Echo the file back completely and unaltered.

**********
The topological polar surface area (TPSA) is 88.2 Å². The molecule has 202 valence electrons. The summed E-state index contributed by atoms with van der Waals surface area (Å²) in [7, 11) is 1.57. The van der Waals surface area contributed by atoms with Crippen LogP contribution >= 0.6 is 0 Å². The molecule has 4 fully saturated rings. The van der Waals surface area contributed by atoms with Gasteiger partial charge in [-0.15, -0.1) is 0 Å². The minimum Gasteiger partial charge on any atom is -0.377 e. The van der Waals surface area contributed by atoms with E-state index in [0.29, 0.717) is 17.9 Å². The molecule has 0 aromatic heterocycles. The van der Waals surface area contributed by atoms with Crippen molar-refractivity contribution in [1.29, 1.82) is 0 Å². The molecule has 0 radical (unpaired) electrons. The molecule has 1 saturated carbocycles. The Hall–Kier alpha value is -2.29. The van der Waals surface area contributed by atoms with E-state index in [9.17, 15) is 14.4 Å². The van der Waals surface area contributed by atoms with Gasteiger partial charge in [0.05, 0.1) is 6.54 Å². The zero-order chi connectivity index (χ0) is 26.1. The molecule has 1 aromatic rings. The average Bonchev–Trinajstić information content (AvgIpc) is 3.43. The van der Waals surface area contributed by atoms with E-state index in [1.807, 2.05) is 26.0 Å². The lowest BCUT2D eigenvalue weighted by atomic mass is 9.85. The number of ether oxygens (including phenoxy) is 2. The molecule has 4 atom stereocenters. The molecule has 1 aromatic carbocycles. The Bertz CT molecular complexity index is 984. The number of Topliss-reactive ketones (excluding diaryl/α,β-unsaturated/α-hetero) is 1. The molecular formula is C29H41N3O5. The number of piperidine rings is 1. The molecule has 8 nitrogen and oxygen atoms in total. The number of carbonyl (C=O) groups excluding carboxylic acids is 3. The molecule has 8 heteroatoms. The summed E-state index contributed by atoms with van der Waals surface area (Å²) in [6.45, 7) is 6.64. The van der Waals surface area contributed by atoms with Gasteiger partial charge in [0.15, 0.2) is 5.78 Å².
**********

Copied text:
The topological polar surface area (TPSA) is 88.2 Å². The molecule has 202 valence electrons. The summed E-state index contributed by atoms with van der Waals surface area (Å²) in [7, 11) is 1.57. The van der Waals surface area contributed by atoms with Crippen LogP contribution >= 0.6 is 0 Å². The molecule has 4 fully saturated rings. The van der Waals surface area contributed by atoms with Gasteiger partial charge in [-0.15, -0.1) is 0 Å². The minimum Gasteiger partial charge on any atom is -0.377 e. The van der Waals surface area contributed by atoms with E-state index in [0.29, 0.717) is 17.9 Å². The molecule has 0 aromatic heterocycles. The van der Waals surface area contributed by atoms with Crippen molar-refractivity contribution in [1.29, 1.82) is 0 Å². The molecule has 0 radical (unpaired) electrons. The molecule has 1 saturated carbocycles. The Hall–Kier alpha value is -2.29. The van der Waals surface area contributed by atoms with E-state index in [9.17, 15) is 14.4 Å². The van der Waals surface area contributed by atoms with Gasteiger partial charge in [0.05, 0.1) is 6.54 Å². The zero-order chi connectivity index (χ0) is 26.1. The molecule has 1 aromatic rings. The average Bonchev–Trinajstić information content (AvgIpc) is 3.43. The van der Waals surface area contributed by atoms with E-state index in [1.807, 2.05) is 26.0 Å². The lowest BCUT2D eigenvalue weighted by atomic mass is 9.85. The number of ether oxygens (including phenoxy) is 2. The molecule has 4 atom stereocenters. The molecule has 1 aromatic carbocycles. The Bertz CT molecular complexity index is 984. The number of Topliss-reactive ketones (excluding diaryl/α,β-unsaturated/α-hetero) is 1. The molecular formula is C29H41N3O5. The number of piperidine rings is 1. The molecule has 8 nitrogen and oxygen atoms in total. The number of carbonyl (C=O) groups excluding carboxylic acids is 3. The molecule has 8 heteroatoms. The summed E-state index contributed by atoms with van der Waals surface area (Å²) in [6.45, 7) is 6.64. The van der Waals surface area contributed by atoms with Gasteiger partial charge in [0.15, 0.2) is 5.78 Å².